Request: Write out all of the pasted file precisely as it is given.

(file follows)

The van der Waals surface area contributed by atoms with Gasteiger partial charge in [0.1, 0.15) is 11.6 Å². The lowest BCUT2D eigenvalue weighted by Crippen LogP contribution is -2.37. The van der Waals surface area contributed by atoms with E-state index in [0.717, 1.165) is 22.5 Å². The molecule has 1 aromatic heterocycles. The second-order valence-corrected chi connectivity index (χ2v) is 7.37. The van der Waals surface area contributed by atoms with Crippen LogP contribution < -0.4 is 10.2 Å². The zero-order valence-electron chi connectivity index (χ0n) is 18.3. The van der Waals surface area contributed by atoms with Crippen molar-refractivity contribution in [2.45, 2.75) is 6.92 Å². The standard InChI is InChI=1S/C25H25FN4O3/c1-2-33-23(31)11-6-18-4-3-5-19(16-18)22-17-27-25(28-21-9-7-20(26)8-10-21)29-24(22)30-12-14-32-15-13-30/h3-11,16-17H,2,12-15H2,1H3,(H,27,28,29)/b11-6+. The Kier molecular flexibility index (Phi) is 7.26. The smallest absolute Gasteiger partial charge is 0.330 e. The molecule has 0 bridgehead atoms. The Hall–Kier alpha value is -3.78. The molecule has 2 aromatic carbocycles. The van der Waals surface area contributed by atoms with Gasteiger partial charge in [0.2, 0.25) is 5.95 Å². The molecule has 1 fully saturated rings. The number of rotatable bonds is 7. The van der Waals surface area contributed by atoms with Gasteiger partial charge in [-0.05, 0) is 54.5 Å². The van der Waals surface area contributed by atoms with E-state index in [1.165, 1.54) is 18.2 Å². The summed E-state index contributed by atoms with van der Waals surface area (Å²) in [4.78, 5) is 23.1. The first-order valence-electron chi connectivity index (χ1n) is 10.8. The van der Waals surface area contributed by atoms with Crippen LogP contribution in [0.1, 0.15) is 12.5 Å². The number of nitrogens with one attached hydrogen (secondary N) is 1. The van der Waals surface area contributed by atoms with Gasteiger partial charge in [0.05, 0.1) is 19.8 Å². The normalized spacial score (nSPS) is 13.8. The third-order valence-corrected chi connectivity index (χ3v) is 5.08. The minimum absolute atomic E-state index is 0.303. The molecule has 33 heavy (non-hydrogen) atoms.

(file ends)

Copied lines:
The van der Waals surface area contributed by atoms with Gasteiger partial charge in [0.1, 0.15) is 11.6 Å². The lowest BCUT2D eigenvalue weighted by Crippen LogP contribution is -2.37. The van der Waals surface area contributed by atoms with E-state index in [0.717, 1.165) is 22.5 Å². The molecule has 1 aromatic heterocycles. The second-order valence-corrected chi connectivity index (χ2v) is 7.37. The van der Waals surface area contributed by atoms with Crippen LogP contribution < -0.4 is 10.2 Å². The zero-order valence-electron chi connectivity index (χ0n) is 18.3. The van der Waals surface area contributed by atoms with Crippen molar-refractivity contribution in [2.45, 2.75) is 6.92 Å². The standard InChI is InChI=1S/C25H25FN4O3/c1-2-33-23(31)11-6-18-4-3-5-19(16-18)22-17-27-25(28-21-9-7-20(26)8-10-21)29-24(22)30-12-14-32-15-13-30/h3-11,16-17H,2,12-15H2,1H3,(H,27,28,29)/b11-6+. The Kier molecular flexibility index (Phi) is 7.26. The smallest absolute Gasteiger partial charge is 0.330 e. The molecule has 0 bridgehead atoms. The Hall–Kier alpha value is -3.78. The molecule has 2 aromatic carbocycles. The van der Waals surface area contributed by atoms with Gasteiger partial charge in [0.2, 0.25) is 5.95 Å². The molecule has 1 fully saturated rings. The number of rotatable bonds is 7. The van der Waals surface area contributed by atoms with Gasteiger partial charge in [-0.05, 0) is 54.5 Å². The van der Waals surface area contributed by atoms with E-state index in [1.165, 1.54) is 18.2 Å². The summed E-state index contributed by atoms with van der Waals surface area (Å²) in [4.78, 5) is 23.1. The first-order valence-electron chi connectivity index (χ1n) is 10.8. The van der Waals surface area contributed by atoms with Crippen LogP contribution in [0.1, 0.15) is 12.5 Å². The number of nitrogens with one attached hydrogen (secondary N) is 1. The van der Waals surface area contributed by atoms with Gasteiger partial charge in [0.05, 0.1) is 19.8 Å². The normalized spacial score (nSPS) is 13.8. The third-order valence-corrected chi connectivity index (χ3v) is 5.08. The minimum absolute atomic E-state index is 0.303. The molecule has 33 heavy (non-hydrogen) atoms.